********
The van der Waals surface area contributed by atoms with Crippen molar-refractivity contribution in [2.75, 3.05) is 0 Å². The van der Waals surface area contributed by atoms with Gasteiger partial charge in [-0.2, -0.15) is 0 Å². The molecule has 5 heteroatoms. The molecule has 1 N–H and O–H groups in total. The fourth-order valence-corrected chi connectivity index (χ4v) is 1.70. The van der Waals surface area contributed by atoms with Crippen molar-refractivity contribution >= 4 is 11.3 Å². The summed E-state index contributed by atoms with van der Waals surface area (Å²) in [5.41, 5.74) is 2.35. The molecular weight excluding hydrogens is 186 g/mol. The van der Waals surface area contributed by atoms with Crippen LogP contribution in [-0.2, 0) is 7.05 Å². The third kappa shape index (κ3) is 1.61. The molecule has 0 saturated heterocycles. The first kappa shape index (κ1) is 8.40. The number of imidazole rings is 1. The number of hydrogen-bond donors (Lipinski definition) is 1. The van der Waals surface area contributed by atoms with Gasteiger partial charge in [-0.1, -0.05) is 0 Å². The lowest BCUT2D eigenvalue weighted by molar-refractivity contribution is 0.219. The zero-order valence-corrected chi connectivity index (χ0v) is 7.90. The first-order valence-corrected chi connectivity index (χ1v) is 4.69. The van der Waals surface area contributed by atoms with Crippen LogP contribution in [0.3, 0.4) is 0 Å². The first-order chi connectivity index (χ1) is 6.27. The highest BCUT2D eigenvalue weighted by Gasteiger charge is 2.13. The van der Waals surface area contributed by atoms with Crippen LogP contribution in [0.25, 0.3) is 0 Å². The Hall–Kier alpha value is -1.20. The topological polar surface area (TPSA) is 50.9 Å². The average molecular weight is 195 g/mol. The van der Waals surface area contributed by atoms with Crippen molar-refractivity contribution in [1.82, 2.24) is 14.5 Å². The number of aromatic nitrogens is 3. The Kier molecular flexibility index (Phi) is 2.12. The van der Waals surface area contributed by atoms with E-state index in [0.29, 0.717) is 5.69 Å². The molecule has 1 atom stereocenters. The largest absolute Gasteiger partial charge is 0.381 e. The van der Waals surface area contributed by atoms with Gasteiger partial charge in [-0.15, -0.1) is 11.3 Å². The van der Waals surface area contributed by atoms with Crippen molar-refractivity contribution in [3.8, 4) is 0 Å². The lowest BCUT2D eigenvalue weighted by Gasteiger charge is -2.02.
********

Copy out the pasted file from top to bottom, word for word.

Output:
The van der Waals surface area contributed by atoms with Crippen molar-refractivity contribution in [2.75, 3.05) is 0 Å². The van der Waals surface area contributed by atoms with Gasteiger partial charge in [-0.2, -0.15) is 0 Å². The molecule has 5 heteroatoms. The molecule has 1 N–H and O–H groups in total. The fourth-order valence-corrected chi connectivity index (χ4v) is 1.70. The van der Waals surface area contributed by atoms with Crippen molar-refractivity contribution >= 4 is 11.3 Å². The summed E-state index contributed by atoms with van der Waals surface area (Å²) in [5.41, 5.74) is 2.35. The molecular weight excluding hydrogens is 186 g/mol. The van der Waals surface area contributed by atoms with Crippen LogP contribution in [-0.2, 0) is 7.05 Å². The third kappa shape index (κ3) is 1.61. The molecule has 0 saturated heterocycles. The first kappa shape index (κ1) is 8.40. The number of imidazole rings is 1. The number of hydrogen-bond donors (Lipinski definition) is 1. The van der Waals surface area contributed by atoms with Gasteiger partial charge in [-0.1, -0.05) is 0 Å². The lowest BCUT2D eigenvalue weighted by molar-refractivity contribution is 0.219. The zero-order valence-corrected chi connectivity index (χ0v) is 7.90. The first-order valence-corrected chi connectivity index (χ1v) is 4.69. The van der Waals surface area contributed by atoms with Crippen LogP contribution in [0.3, 0.4) is 0 Å². The first-order chi connectivity index (χ1) is 6.27. The highest BCUT2D eigenvalue weighted by Gasteiger charge is 2.13. The van der Waals surface area contributed by atoms with Crippen LogP contribution in [0.25, 0.3) is 0 Å². The Hall–Kier alpha value is -1.20. The topological polar surface area (TPSA) is 50.9 Å². The average molecular weight is 195 g/mol. The van der Waals surface area contributed by atoms with Crippen molar-refractivity contribution in [1.82, 2.24) is 14.5 Å². The number of aromatic nitrogens is 3. The Kier molecular flexibility index (Phi) is 2.12. The van der Waals surface area contributed by atoms with E-state index in [0.29, 0.717) is 5.69 Å². The molecule has 1 atom stereocenters. The largest absolute Gasteiger partial charge is 0.381 e. The van der Waals surface area contributed by atoms with Gasteiger partial charge in [-0.15, -0.1) is 11.3 Å². The van der Waals surface area contributed by atoms with Crippen molar-refractivity contribution in [3.8, 4) is 0 Å². The lowest BCUT2D eigenvalue weighted by Gasteiger charge is -2.02.